ASR Theater ~~ SRJC’s Amusing and Disturbing “Gloria” Examines Toxic Workplace Culture

By Nicole Singley

On the Burbank Studio Theatre stage through March 12th, Santa Rosa Junior College kicks off their spring season with a show that is equal parts funny, heartbreaking, and horrific. A 2016 Pulitzer Prize finalist for Drama, Gloria is both a scathing satire of cutthroat corporate culture and a chilling meditation on the human cost of the all-American rat race. Playwright Branden Jacobs-Jenkins holds a magnifying glass to contemporary capitalism and unfeeling ambition with an incisive script both worrying and witty.

Braskamp and Bies. Photo by Thomas Chown Photography.

Set in the pre-Covid corporate offices of a major big-city magazine, Gloria is, at face value, a comic exploration of toxic workplace dynamics. But something darker lurks beneath the surface. It opens with office gossip about a coworker’s poorly-attended housewarming party, while wads of cash are repeatedly shoved at the office intern to facilitate arbitrary trips to the vending machine. But when another ordinary day at the office turns out to be anything but, who will get the story, and will they tell it responsibly?

Musser as Lorin. Photo by Thomas Chown Photography.

Nate Musser delivers a stand-out performance as jaded fact-checker Lorin, argyle sweater-clad and stuck in a dead-end role, on the verge of an early mid-life crisis. Earning big laughs in Act 1 and evoking great compassion in Act 2, Musser brings humor and pathos to the role, acting as empathetic ballast against the self-serving, soulless attitudes of others in the office. He is excellent and impeccably cast.

Bies and Lubin. Photo by Thomas Chown Photography.

Juliya Lubin is impressively versatile in diametrically opposed roles, acting first as the play’s title character, Gloria, a shy and socially awkward office worker, and later as Nan, a high-powered executive who struggles to remember the names and faces of her subordinates. Both are difficult roles and central to the show’s core conflicts, and Lubin moves between them convincingly and with ease.

Braskamp and Philidor. Photo by Thomas Chown Photography.

McDieun Philidor, Trevor Braskamp, and Lizzy Bies are also strong in multiple roles. Philidor and Braskamp play particularly well together in Act 1 as budding office intern (Philidor) and former intern/aspiring writer turned languishing editorial assistant (Braskamp), highlighting the tension that often exists between colleagues balancing on different rungs of the corporate ladder and climbing (or not climbing) at very different speeds.

…the cast and crew at SRJC are serving up a worthwhile production…

Nina Nguyen is tasked with some of the play’s longer monologues and much of the comic relief. Given this, it’s unfortunate that on opening night Nguyen struggled with delivery and pacing, resulting in speech that felt stilted and contrived. Emotional reactions to the other characters felt forced and unnatural, too, though opening-night nerves may have contributed. Despite these miscues, Nguyen brings great energy to a demanding role and sustains that energy throughout. She’s enjoyable to watch in the process.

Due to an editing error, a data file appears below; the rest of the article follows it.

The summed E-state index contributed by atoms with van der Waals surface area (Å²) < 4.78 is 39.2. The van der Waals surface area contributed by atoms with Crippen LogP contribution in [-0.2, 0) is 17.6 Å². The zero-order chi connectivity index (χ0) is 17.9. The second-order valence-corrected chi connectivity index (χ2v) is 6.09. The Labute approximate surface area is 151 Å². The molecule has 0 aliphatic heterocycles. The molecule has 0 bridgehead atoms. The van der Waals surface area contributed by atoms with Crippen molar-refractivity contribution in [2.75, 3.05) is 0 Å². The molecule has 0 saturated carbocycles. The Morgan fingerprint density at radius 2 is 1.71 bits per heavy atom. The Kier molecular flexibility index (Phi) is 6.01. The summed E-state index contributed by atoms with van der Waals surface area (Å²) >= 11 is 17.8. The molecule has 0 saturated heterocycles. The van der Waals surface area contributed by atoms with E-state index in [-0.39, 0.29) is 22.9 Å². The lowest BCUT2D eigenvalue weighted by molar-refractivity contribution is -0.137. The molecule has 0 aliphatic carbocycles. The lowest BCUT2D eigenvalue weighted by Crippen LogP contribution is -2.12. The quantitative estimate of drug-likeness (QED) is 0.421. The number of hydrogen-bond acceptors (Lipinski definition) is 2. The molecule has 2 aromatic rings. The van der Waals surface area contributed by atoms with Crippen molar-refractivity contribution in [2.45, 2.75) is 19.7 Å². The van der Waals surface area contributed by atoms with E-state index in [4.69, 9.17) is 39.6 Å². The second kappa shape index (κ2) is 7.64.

Nina Nguyen. Photo by Thomas Chown Photography.

Lighting (Chris Cota) and sound (Alex Clark) are aptly designed and mostly spot-on, though some of the sound effects could perhaps be louder. This may have been a deliberate decision on Clark’s or director Leslie McCauley’s part, for reasons I can’t divulge without giving too much away. An opening night snag led to a lengthier scene change in Act 2, but transitions were otherwise well executed. A simple but skillfully constructed set and complementary props create an atmosphere that really feels like an office, and transforms easily into a coffee shop and back again.

Gloria contemplates the cost of living in a culture that asks only how we can capitalize on our tragedies instead of learn from them and ultimately, prevent them. It’s challenging and timely material that offers much food for thought, and despite a few rough edges on opening night, the cast and crew at SRJC are serving up a worthwhile production. This reviewer recommends it, though younger audiences and those in search of lighter fare are cautioned to steer clear of this one.


Nicole Singley is a Senior Contributing Writer and Editor at Aisle Seat Review and a voting member of the San Francisco Bay Area Theatre Critics Circle, Sonoma County’s Marquee Theater Journalists Association, and the American Theatre Critics Association.




Written by
Branden Jacobs-Jenkins
Directed byLeslie McCauley
Producing CompanySRJC Theatre Arts
Production DatesThru Mar 12th, 2023
Production AddressBurbank Studio Theatre
SRJC Santa Rosa Campus
1501 Mendocino Ave
Santa Rosa, CA 95401
Telephone(707) 527-4307
Tickets$5- $25
Reviewer ScoreMax in each category is 5/5
Aisle Seat Review Pick?----